Over the next few weeks, as Pinel trekked across Georgia and Florida, we chatted on the phone about the finer points of bowling ball design. It turned out Mo could indeed turn cantankerous when I asked questions that betrayed my ignorance, and he’d press me to read a slew of complex documents before we spoke again. But I didn’t mind Pinel’s fits of crankiness, because I was so moved by the joy he exuded when sharing his bowling ball knowledge—an intellectual treasure that took him a lifetime to amass.
Pinel grew up in Brooklyn’s Bedford-Stuyvesant neighborhood, in a household that he describes as “technically oriented.” His father was a patent attorney at the International Nickel Company, where he handled the paperwork for inventions such as a method for iridium plating and a new type of slide rule. Pinel was bright enough to get into Cornell University, where he earned a degree in chemical engineering, but he had no intention of following in his dad’s footsteps. Rather than step onto a corporate ladder after graduation, he hung around his college town of Ithaca, New York, and got heavy into drag racing. When not tinkering with hot-rod engines, he could usually be found on a tennis court, hustling lesser players for pocket money.
After narrowly surviving two wrecks at a drag strip, Pinel thought it wise to find a safer way to satisfy his yen for competition. So he made the switch to bowling in 1969. He came to view the pastime as a spiritual cousin to drag racing: Both involve a few seconds of precise and rapid travel down a narrow path, and both appeal to those who relish technical conundrums. “A bowling ball is just a gyroscope that’s not on its preferred spin axis, right?” Pinel says when trying to describe his affection for the sport. “So ball motion is one gyroscope operating in the field of a bigger gyroscope, which is the earth.”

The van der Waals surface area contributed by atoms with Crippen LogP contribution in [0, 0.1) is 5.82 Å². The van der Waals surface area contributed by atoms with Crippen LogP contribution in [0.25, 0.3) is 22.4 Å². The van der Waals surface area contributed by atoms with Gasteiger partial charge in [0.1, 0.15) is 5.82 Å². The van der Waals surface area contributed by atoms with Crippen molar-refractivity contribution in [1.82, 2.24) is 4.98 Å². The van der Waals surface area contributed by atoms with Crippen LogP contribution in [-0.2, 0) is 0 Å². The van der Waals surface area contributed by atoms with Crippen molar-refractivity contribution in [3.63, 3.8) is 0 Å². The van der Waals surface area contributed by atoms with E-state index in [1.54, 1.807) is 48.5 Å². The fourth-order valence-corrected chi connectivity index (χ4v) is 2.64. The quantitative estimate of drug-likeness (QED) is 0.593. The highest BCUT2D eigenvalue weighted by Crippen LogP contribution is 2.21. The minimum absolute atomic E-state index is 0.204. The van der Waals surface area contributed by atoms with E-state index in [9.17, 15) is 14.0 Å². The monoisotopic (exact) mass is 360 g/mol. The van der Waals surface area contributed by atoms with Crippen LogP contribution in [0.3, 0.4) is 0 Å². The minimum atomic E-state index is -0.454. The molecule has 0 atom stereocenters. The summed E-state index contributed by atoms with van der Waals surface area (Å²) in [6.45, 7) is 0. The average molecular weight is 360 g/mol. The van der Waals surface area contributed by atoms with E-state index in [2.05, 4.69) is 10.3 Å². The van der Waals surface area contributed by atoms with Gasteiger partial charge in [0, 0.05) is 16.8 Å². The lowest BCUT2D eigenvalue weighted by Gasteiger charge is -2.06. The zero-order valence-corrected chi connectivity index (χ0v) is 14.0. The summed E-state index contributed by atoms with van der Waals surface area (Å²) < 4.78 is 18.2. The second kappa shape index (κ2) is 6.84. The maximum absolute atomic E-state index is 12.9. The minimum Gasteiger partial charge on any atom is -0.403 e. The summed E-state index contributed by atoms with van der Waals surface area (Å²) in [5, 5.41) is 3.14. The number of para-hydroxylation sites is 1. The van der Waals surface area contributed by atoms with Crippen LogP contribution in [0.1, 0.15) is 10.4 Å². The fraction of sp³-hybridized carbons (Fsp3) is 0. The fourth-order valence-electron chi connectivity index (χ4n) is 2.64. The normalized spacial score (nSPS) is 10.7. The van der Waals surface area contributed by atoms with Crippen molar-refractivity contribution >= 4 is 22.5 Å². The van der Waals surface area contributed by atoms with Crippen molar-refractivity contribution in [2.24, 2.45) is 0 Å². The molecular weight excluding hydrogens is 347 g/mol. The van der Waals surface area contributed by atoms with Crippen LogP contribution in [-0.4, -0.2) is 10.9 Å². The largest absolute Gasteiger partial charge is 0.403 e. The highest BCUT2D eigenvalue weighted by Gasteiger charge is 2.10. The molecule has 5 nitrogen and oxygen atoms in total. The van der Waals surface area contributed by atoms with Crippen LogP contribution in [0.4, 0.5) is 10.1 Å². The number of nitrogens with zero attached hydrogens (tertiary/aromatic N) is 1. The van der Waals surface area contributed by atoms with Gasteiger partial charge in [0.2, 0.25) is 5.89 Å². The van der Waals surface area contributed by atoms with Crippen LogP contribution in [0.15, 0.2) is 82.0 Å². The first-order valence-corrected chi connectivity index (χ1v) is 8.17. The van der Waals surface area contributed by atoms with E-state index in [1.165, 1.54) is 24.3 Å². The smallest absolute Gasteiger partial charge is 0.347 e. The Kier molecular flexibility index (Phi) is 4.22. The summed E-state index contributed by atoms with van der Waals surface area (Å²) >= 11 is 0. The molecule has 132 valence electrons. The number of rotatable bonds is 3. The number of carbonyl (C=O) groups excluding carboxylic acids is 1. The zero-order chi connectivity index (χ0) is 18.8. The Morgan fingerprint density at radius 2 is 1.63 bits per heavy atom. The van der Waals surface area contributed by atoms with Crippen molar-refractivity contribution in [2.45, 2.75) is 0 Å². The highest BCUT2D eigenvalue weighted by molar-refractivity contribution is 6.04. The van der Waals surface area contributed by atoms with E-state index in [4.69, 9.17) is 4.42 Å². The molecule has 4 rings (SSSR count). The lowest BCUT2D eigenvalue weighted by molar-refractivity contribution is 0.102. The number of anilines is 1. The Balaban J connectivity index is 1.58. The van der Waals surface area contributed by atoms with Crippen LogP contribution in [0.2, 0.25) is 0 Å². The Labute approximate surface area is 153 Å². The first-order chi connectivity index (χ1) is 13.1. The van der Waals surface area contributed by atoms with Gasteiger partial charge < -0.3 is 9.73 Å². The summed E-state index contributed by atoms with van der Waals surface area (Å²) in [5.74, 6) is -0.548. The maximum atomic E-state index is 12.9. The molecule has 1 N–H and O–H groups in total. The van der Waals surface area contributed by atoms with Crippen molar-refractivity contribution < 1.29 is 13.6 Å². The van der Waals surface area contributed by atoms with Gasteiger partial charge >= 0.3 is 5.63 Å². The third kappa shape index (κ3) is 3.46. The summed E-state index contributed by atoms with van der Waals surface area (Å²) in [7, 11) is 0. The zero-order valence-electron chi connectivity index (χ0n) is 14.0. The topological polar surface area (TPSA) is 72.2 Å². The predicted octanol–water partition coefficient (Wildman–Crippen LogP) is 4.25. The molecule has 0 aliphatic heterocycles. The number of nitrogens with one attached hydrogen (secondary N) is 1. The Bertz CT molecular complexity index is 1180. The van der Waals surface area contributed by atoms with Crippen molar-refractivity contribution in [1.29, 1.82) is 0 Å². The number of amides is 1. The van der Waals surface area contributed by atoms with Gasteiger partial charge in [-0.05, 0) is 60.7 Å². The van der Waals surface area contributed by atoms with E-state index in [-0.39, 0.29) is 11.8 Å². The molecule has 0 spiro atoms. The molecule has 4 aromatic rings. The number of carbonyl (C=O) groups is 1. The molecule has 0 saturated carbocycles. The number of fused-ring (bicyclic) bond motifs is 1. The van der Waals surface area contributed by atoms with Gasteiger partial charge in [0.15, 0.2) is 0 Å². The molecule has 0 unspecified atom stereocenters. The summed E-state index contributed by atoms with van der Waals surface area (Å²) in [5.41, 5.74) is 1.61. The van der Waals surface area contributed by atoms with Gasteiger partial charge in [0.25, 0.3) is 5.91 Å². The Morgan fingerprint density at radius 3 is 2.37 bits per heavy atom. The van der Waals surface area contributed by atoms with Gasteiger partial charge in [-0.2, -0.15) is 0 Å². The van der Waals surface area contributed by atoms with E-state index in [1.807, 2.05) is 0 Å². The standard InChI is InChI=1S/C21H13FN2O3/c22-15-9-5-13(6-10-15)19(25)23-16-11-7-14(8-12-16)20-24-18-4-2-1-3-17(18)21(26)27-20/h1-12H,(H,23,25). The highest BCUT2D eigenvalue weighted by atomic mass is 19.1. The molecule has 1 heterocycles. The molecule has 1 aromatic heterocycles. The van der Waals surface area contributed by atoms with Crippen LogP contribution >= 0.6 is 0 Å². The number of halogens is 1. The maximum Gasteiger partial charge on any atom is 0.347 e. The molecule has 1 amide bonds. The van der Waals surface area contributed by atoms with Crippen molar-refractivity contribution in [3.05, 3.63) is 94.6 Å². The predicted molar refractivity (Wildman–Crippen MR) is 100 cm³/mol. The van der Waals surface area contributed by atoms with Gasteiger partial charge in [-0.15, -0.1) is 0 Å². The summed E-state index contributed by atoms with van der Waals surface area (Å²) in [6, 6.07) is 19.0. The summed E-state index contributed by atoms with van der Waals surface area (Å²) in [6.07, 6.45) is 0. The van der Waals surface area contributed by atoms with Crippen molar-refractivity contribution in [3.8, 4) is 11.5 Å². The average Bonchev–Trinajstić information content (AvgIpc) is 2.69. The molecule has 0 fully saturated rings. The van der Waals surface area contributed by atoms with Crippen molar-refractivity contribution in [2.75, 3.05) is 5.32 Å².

Pinel quickly taught himself the game well enough to win small purses at regional tournaments. He soon began to wonder whether he could reach the sport’s next tier by hacking his equipment. His main aim was to tease more flare potential out of a ball—in essence, reconfigure it to create a sharper hooking motion. That hook is essential because of how the sport’s pins are arrayed. There is an inches-wide “pocket” on either side of the front pin that all bowlers aim to hit at the optimum entry angle; if they manage to do so, they have a 95 percent chance of scoring a strike.